What do we need to know about capacitors?

A battery stores electrical energy and releases it through chemical reactions, this means that it can be quickly charged but the discharge is slow. Unlike the battery, a capacitor is a circuit component that temporarily stores electrical energy through distributing charged particles on (generally two) plates to create a potential difference. A capacitor can take a shorter time than a battery to charge up and it can release all the energy very quickly.

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test tubeHow much can we charge?

When connected up to a cell or other power supply, electrons will flow from the negative end of the terminal and build up on one plate of the capacitor. The other plate will have a net positive charge as electrons are lost to the battery, resulting in a potential difference equivalent to the voltage of the cell.

A capacitor is characterised by its capacitance (C) typically given in units Farad. It is the ratio of the charge (Q) to the potential difference (V), where C = Q/V

The larger the capacitance, the more charge a capacitor can hold. Using the setup shown, we can measure the voltage as the capacitor is charging across a resistor as a function of time (t).capacitor circuitvideo

 How do we test the behaviour of a capacitor?


How do we test the behaviour of a capacitor?

safety glasses How do we find the time constant?


charging and dischargingHere you can see a plot of voltage against time for charging and discharging a capacitor.

The equations of the V-t curves for the charging and discharging of a capacitor are exponential, where the voltage is proportional to the initial voltage to the power of time over capacitance. Therefore, with a bit of mathematical manipulation we can plot a log voltage - time graph of a discharging capacitor, to easily obtain the time constant (τ = RC) from the gradient (-1/RC) and the initial voltage from the y intercept.

It is really important that the capacitor used has a larger voltage rating than that of the cell and that it is connected with the right polarity (the negative plate should be connected to the negative terminal of the cell) otherwise it could potentially explode. The negative end is usually indicated by a dash on the capacitor body, and is usually the shorter pin. Note however not all capacitors are polarised (usually the smaller μF ones) and can be connected in any way. Another important thing to take care of is making measurements of voltage at the set time intervals. One option would be to use an oscilloscope or to use a larger capacitor/resistor to increase the charging/discharging time.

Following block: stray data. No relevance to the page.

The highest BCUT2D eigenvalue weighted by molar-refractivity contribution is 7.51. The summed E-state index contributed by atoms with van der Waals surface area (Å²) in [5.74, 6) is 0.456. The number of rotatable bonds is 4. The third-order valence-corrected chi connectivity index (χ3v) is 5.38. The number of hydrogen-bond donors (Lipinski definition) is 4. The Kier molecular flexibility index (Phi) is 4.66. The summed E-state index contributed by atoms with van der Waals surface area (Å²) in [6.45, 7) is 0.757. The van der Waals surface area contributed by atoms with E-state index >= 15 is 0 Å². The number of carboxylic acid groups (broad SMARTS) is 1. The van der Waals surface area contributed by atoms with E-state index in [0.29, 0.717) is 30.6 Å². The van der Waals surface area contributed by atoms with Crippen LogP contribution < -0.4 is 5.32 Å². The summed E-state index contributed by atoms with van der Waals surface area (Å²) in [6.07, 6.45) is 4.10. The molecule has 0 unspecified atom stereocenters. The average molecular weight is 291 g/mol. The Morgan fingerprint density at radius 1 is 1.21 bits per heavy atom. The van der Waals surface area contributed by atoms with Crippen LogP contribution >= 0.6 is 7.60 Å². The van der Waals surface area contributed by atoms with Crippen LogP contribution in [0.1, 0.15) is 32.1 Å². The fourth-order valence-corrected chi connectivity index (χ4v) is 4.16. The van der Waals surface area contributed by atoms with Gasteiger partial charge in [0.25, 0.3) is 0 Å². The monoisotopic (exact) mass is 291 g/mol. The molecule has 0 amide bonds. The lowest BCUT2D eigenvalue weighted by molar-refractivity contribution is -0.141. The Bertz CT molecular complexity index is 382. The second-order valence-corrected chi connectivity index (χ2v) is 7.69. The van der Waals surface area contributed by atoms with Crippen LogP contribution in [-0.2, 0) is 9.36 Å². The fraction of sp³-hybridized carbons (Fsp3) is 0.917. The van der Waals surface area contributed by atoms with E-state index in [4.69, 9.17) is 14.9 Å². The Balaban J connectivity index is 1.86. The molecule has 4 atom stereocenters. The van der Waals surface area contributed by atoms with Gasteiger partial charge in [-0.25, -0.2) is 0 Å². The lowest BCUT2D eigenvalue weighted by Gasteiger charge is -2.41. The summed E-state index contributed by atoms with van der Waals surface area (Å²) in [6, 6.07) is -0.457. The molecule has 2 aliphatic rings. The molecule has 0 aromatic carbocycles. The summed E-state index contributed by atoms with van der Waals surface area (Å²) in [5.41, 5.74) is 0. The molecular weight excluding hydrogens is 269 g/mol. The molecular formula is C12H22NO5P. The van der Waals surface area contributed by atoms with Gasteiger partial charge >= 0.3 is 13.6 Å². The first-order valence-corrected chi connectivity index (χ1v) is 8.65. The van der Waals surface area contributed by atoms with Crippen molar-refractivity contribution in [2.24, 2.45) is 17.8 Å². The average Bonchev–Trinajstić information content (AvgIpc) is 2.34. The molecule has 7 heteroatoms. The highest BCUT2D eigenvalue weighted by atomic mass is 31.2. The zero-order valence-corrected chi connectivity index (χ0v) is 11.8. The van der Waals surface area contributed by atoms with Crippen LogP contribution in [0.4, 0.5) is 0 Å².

exclamationWhat do your measurements mean?

Capacitors are a common component in most electronic devices and are most importantly involved in energy storage. The development of capacitors is therefore important in order for technological advancements of batteries. Whilst current energy storage relies heavily on batteries, this may change in the future as they are slow to charge and discharge and the chemical processes involved generally causes loss of energy through heat. Although capacitors need to be made a lot larger than batteries in order to store the same amount of charge, they have significant advantages, including a much longer lifetime and non-toxic components. The effort to replace batteries with these supercapacitors and ultracapacitors is an ongoing area of research.

Previously we have said that capacitors, unlike batteries, are able to release their charge very quickly. For this reason they have a wide application in our everyday lives, and are found in nearly all household electronic devices. They are particularly useful in devices where you need a fast response, like lasers and camera flashes.


In the experiment in the video above, we have demonstrated the use of an oscilloscope to measure the time constant of a capacitor and learnt about the importance of polarity. If you have time it would be interesting to add further components into the circuit. By adding an ammeter, we can measure the charge and hence the work done.

If we add more capacitors in series, the total capacitance is 1/C = 1/C1+1/C2+1/C3+...+1/CN Where CN is the capacitance of the Nth capacitor. Adding more capacitors in parallel gives a total capacitance of C1+C2+C3+...+CN 

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